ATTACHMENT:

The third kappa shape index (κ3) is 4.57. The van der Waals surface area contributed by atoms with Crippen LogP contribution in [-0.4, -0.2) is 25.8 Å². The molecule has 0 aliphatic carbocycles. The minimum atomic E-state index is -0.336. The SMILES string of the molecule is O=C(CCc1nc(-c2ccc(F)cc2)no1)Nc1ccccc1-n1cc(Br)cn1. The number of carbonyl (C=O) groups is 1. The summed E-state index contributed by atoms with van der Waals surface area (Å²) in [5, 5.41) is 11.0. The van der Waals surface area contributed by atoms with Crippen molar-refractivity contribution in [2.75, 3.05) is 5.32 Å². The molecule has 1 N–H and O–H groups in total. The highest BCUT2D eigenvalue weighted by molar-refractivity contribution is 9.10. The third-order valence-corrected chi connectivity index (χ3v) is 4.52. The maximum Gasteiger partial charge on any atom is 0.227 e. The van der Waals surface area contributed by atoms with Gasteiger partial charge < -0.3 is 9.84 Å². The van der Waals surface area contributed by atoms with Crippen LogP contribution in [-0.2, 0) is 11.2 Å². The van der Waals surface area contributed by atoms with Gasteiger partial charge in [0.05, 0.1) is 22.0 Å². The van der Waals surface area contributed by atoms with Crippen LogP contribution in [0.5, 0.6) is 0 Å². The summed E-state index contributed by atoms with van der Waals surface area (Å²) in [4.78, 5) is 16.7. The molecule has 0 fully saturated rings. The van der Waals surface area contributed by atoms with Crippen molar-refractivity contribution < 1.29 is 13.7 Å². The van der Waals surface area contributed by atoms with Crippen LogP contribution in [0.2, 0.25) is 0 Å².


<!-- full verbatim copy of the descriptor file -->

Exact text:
The third kappa shape index (κ3) is 4.57. The van der Waals surface area contributed by atoms with Crippen LogP contribution in [-0.4, -0.2) is 25.8 Å². The molecule has 0 aliphatic carbocycles. The minimum atomic E-state index is -0.336. The SMILES string of the molecule is O=C(CCc1nc(-c2ccc(F)cc2)no1)Nc1ccccc1-n1cc(Br)cn1. The number of carbonyl (C=O) groups is 1. The summed E-state index contributed by atoms with van der Waals surface area (Å²) in [5, 5.41) is 11.0. The van der Waals surface area contributed by atoms with Crippen molar-refractivity contribution in [2.75, 3.05) is 5.32 Å². The molecule has 1 N–H and O–H groups in total. The highest BCUT2D eigenvalue weighted by molar-refractivity contribution is 9.10. The third-order valence-corrected chi connectivity index (χ3v) is 4.52. The maximum Gasteiger partial charge on any atom is 0.227 e. The van der Waals surface area contributed by atoms with Gasteiger partial charge < -0.3 is 9.84 Å². The van der Waals surface area contributed by atoms with Crippen LogP contribution in [-0.2, 0) is 11.2 Å². The van der Waals surface area contributed by atoms with Gasteiger partial charge in [0.05, 0.1) is 22.0 Å². The van der Waals surface area contributed by atoms with Crippen LogP contribution in [0.5, 0.6) is 0 Å². The summed E-state index contributed by atoms with van der Waals surface area (Å²) in [4.78, 5) is 16.7. The molecule has 0 fully saturated rings. The van der Waals surface area contributed by atoms with Crippen molar-refractivity contribution < 1.29 is 13.7 Å². The van der Waals surface area contributed by atoms with Crippen LogP contribution in [0.2, 0.25) is 0 Å².